Tuesday, July 30, 2013

MxMo LXXV: Bolaños

Thanks to Frederic of the Cocktail Virgin Slut for extending the submission deadline a bit for this month's Mixology Monday.  Last minute MxMo posts are fetishized in the community; my mind recalls a defiant submission by cocktail blogger godfather Paul Clarke to my very own MxMo event with a cocktail called the "11:59", to signify the last minute on a Mixology Monday that one could possibly submit a post.


This month's theme is "Flip Flop!", which celebrates making thoughtful substitutions in drinks to change its character but to perhaps keep its spirit, if you'll pardon the pun.  Like many ingenious MxMo themes, this one provokes me to finally tackle a recipe or subject that I've been meaning to, but never did.

The project in question was simply to make a thematic swap to the Bombay cocktail. (Fun fact: As a holder of a degree in Geography, I always recall my favorite professor asserting that the city of Bombay, now called Mumbai, will be the largest city in the world before too long.)  I've always wanted to apply a latin theme to the drink for some reason, and so I submit the below for everyone's approval.  This swap in particular used Patrón Citrónge, which is a tequila-based orange liqueur.  While not exactly the most versatile ingredient out there, Citrónge is really enjoyable, especially to the purist who wants more tequila in any drink they make.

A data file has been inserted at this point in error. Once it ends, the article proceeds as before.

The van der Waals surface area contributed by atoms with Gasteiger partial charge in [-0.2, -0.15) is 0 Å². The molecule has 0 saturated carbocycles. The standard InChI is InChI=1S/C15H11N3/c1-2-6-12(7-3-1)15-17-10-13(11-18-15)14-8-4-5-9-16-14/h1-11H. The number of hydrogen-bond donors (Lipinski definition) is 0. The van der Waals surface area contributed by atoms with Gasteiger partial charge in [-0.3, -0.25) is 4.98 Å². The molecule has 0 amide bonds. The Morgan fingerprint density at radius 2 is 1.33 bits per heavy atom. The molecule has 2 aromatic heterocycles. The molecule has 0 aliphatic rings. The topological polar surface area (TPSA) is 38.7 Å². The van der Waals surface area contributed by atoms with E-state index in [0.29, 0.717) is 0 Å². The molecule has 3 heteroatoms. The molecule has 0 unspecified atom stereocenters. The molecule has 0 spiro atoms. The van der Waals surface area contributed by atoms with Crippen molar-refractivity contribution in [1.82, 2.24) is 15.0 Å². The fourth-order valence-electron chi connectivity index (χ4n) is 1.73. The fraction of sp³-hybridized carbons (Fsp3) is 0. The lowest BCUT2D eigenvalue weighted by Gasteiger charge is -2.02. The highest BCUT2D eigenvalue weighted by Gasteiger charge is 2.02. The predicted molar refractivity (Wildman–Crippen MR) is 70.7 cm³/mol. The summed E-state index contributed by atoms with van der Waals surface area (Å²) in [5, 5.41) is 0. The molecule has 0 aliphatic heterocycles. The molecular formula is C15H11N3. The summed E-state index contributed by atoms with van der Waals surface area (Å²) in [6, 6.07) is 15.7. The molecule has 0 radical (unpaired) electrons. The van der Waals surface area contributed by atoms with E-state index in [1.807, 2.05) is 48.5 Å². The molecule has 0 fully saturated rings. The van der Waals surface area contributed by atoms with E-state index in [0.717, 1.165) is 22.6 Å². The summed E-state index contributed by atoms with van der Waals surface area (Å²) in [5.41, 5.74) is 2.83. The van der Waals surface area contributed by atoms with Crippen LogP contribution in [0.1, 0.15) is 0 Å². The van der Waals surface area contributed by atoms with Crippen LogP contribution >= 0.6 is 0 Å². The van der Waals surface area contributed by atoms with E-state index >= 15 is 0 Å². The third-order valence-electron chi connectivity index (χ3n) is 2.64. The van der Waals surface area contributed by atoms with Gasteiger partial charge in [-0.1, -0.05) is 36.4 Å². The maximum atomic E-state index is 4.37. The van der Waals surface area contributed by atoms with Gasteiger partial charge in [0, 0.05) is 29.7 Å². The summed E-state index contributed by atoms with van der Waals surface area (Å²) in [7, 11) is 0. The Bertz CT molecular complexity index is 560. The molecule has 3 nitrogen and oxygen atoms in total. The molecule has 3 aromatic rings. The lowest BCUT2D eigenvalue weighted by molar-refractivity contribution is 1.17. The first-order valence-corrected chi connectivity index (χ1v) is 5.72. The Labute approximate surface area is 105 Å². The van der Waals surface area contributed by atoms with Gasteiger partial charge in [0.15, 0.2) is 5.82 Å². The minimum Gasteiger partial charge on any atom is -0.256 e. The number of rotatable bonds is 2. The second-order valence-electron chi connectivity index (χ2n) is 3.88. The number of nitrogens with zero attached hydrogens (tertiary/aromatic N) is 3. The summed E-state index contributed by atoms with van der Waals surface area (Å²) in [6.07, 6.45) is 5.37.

I tinkered with the original ingredients' ratios, because the recipe is simply too vermouth-heavy.  I recently found out that Doug of Cold Glass also prefers to dial down the vermouth, even when using the original Cognac.



Bolaños

1.5 oz añejo tequila
.25 oz sweet vermouth
.25 oz dry vermouth
.25 oz  Patrón Citrónge (substitute Triple Sec)
2-3 dashes absinthe

Stir with ice and strain into cocktail glass.  No garnish.


3 comments:

  1. Nice looking beverage. I have made a version of this drink without the sweet vermouth and with a reposado that I thoroughly enjoyed, so I could see this working well.

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    1. Forrest, I debated whether to use anejo or reposado. I'm glad I went with the anejo, but it's easy to say that it'd be great with reposado.

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